Also pursuing with Pfizer to speed-up the delivery of purchase order and GAVI to consider the requirement of Moderna or Pfizer vaccines instead of AstraZeneca
After the first shots of the Moderna vaccineswere administered to children aged between 12-17 years in nine high-risk districts, the government has requested the United States for additional doses of about 145,000 Moderna vaccines to continue jabbing eligible children.
The request has been placed considering the number of vaccines administered to children aged between 12 to 17 years in the nine high-risks dzongkhag – Chhukha, Dagana, Paro, Pemagatshel, SamdrupJongkhar, Samtse, Sarpang, Thimphu, and Zhemgang.
These additional vaccine needs are to administer both shots to over 47,000 unvaccinated children and the second shot to over 32,000 children immunized with a half-dose. It will also help to immunize some 3,700 adults who took Moderna as their first shot during the second vaccination round.
Health Minister Dasho Dechen Wangmo said that while the vaccine requests have been placed, there has been no confirmation yet. “But we are fairly confident that we should be able to get it,” she said.
In the push for vaccine delivery by the last week of September, the government is also pursuing closely with Pfizer and GAVI – the Global Alliance for Vaccines and Immunizations.
“We are also pursuing with Pfizer to expedite our purchase order of 200,000 Pfizer vaccines,” Lyonpo said. “We also requested GAVI to consider our requirement of Moderna or Pfizer vaccines for children instead of AstraZeneca that we will be getting.”
Currently, both Pfizer and Moderna vaccines have been on a clinical trial for children aged between six to 11 years. “Studies are being done. So that approval might also come,” said Lyonpo.
A foreign ministry official familiar with the vaccine follow-up tells that the health minister’s recent virtual meeting with the Pfizer CEO had a great impact in accelerating the delivery of 200,000 doses of Pfizer vaccines that the government placed a purchase order.
An official said that after their meeting in July, the Pfizer team agreed to ensure the earliest possible delivery of the vaccines to Bhutan. It is expected to be delivered by September once the operational readiness is in place for the rollout of the vaccines by the end of August.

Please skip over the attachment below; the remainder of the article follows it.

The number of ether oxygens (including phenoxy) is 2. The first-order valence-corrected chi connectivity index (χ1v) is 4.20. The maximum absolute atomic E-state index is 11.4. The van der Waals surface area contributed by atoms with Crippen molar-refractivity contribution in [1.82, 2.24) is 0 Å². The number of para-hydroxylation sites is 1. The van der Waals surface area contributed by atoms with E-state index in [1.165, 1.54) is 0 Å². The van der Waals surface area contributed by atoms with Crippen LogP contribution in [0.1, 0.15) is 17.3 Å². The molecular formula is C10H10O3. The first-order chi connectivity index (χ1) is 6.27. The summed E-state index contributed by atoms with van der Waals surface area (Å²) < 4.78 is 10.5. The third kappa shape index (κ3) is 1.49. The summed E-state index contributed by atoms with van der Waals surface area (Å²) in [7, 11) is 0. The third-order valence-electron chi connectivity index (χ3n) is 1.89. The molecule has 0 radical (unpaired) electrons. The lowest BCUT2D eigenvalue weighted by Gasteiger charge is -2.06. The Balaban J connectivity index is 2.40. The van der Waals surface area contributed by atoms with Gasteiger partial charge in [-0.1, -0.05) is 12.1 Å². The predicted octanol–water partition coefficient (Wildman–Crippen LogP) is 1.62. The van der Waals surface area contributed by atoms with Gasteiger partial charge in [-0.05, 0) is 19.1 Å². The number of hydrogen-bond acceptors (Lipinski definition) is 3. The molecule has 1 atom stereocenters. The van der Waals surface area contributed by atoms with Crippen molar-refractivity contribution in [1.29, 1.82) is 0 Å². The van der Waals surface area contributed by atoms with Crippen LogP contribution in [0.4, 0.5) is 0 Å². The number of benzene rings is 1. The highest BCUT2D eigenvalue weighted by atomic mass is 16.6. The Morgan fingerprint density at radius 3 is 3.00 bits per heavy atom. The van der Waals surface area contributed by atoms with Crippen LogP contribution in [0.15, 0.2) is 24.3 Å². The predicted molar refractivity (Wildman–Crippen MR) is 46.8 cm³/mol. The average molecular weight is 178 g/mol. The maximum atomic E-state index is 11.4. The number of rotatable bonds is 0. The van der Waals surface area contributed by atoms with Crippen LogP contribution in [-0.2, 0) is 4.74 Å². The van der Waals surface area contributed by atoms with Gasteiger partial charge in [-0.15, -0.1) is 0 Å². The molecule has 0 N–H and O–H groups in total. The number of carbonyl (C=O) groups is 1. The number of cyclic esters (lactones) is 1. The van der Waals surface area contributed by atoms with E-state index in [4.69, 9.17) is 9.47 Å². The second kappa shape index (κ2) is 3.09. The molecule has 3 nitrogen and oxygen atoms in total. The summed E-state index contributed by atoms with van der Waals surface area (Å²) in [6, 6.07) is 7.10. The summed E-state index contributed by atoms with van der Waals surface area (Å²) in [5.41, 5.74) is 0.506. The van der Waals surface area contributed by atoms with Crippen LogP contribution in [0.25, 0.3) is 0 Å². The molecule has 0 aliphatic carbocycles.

Bhutan Times learned that a senior official of Pfizer India-based in Mumbai met the officials at the Royal Bhutanese Embassy in New Delhi earlier this month and discussed speeding up the ongoing process on the formalization of the purchase of Pfizer vaccines.
With the recommended time interval between two doses of four-eight weeks of Pfizer and Moderna mRNA, Lyonpo said, whichever the vaccine brand arrives first in the country will be rolled out immediately.
Based on the recommendation of the National Immunization Technical Advisory Group’s (NITAG) mix-and-match approach, she said, those who received Moderna as their first dose can be given Pfizer in the second shot. “We had rolled out the first dose in nine districts, but for the remaining 11 districts, we can either roll out Pfizer or Moderna,” she added.
“About 79 percent of the children of that age group are school-going students. So once the vaccines arrive in the country, we would take one to two days for the deployment and we will start vaccination that would barely take two days,” said Lyonpo.
Given the shortage and difficulties in securing appropriate syringes and diluents, the government is also exploring the possibilities of securing it to administer the Pfizer vaccines as soon as the vaccines arrive in the country.
And, despite the global vaccine shortage, the government is pursuing closely with the counterparts for additional doses for children to get vaccinated with two full doses. Even developed countries have not been able to roll out 100 percent for their eligible adults.
“Now we are covering additional for children. For us, children are the priority because until our children get fully vaccinated, we absolutely do not feel safe reopening anything at this point,” said Lyonpo.
For these children, Lyonpo said that about 80,000 doses are required for a single shot. “Since children in nine high-risk districts have received their first dose of a two-shot, we need about 150,000 doses,” she said, adding to administer two shots for children in 11 districts and one dose in nine districts.
Based on the projected population of the National Statistics Bureau (NSB) for 2021, the targeted population for that age group in the country is 79,986 children. Thimphu has the highest number with over 13,000 children followed by Chhukha and Samtse with about 7,000 children each.
Meanwhile, the government is also considering another booster shot requirement for 2022 even though the evidence is scientifically very little. “There is not much growing evidence. But we are also keeping a very close eye on it,” said Lyonpo.